14th International Congress
14th international congress

News Release

EMBARGOED UNTIL
Wednesday, June 16, 2010
Media Contact:
Elizabeth Laur, +1 414-276-2145, elaur@movementdisorders.org
MDS Press Room: Rio de la Plata Room, 2nd Floor, Sheraton Buenos Aires
(Late-Breaking Abstract: LB-01)

Levodopa Effective in Improvement of Rectal Function in Parkinson’s Disease

BUENOS AIRES – A study evaluating levodopa’s effects on anorectal constipation in newly diagnosed Parkinson’s disease patients was presented today at The Movement Disorder Society’s 14th International Congress of Parkinson’s Disease and Movement Disorders.

For the first time, this study, led by Ryuji Sakakibara and colleagues in Tokyo, Japan, demonstrates levodopa’s effectiveness in improving rectal function in PD patients without any serious adverse effects.

Nineteen randomly selected de novo PD patients were evaluated in the study, which used the quantitative lower-gastrointestinal autonomic test (QL-GAT) to measure the results. These patients were treated with 200 mg/day of levodopa with 20 mg/day of carbidopa for three months. After the treatment, the QL-GAT showed that levodopa increased rectal contraction, lessened paradoxical sphincter contraction (PSD) and therefore improved overall anorectal constipation in PD patients.

Ronald Pfeiffer, MD, of the University of Tennessee Health Science Center, states “Bowel dysfunction is a frequent and sometimes very troublesome nonmotor feature of Parkinson’s disease that may include both decreased bowel movement frequency due to slowed colonic motility and difficulty with the act of defecation itself due to anorectal dysfunction. While a number of treatment modalities are useful in improving bowel movement frequency, effective treatment of anorectal dysfunction has been much more elusive. The QL-GAT study, reported by Dr. Sakakibara and colleagues, documents for the first time that levodopa is effective in improving rectal function in patients with Parkinson’s disease. This study should prompt further investigation into additional treatment approaches involving dopaminergic mechanisms that might be even more effective in ameliorating this troublesome aspect of Parkinson’s disease.”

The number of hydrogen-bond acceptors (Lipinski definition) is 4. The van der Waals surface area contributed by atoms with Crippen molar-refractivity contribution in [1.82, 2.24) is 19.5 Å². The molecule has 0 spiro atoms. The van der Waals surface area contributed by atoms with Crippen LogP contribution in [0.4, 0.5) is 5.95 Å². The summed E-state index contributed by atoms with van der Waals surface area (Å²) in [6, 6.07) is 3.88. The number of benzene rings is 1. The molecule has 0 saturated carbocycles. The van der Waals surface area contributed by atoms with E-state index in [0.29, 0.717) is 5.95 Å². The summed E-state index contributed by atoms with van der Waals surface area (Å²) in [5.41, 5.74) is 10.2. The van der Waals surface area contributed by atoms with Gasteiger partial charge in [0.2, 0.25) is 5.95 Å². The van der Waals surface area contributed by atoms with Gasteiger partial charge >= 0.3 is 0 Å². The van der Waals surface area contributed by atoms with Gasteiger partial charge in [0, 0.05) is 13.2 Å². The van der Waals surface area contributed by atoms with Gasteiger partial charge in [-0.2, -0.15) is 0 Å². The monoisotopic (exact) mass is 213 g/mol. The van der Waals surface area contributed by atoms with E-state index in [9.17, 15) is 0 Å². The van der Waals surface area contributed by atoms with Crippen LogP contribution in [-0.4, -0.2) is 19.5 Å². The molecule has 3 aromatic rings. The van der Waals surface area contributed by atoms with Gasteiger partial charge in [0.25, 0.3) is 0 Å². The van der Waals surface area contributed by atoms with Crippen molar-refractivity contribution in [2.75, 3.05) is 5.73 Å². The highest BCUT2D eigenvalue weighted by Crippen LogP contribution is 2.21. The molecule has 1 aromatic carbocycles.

Meeting attendees are gathered to learn the latest research findings and state-of-the-art treatment options for Movement Disorders, including Parkinson’s disease, Huntington's disease, tremor, gait and dystonia. More than 3,500 physicians and medical professionals from 70 countries will be able to view over 1,000 scientific abstracts submitted by clinicians from around the world.

The Movement Disorder Society, an international society of over 3,500 clinicians, scientists, and other healthcare professionals from more than 90 countries, is dedicated to improving patient care through education and research. For more information about The Movement Disorder Society, visit www.movementdisorders.org.

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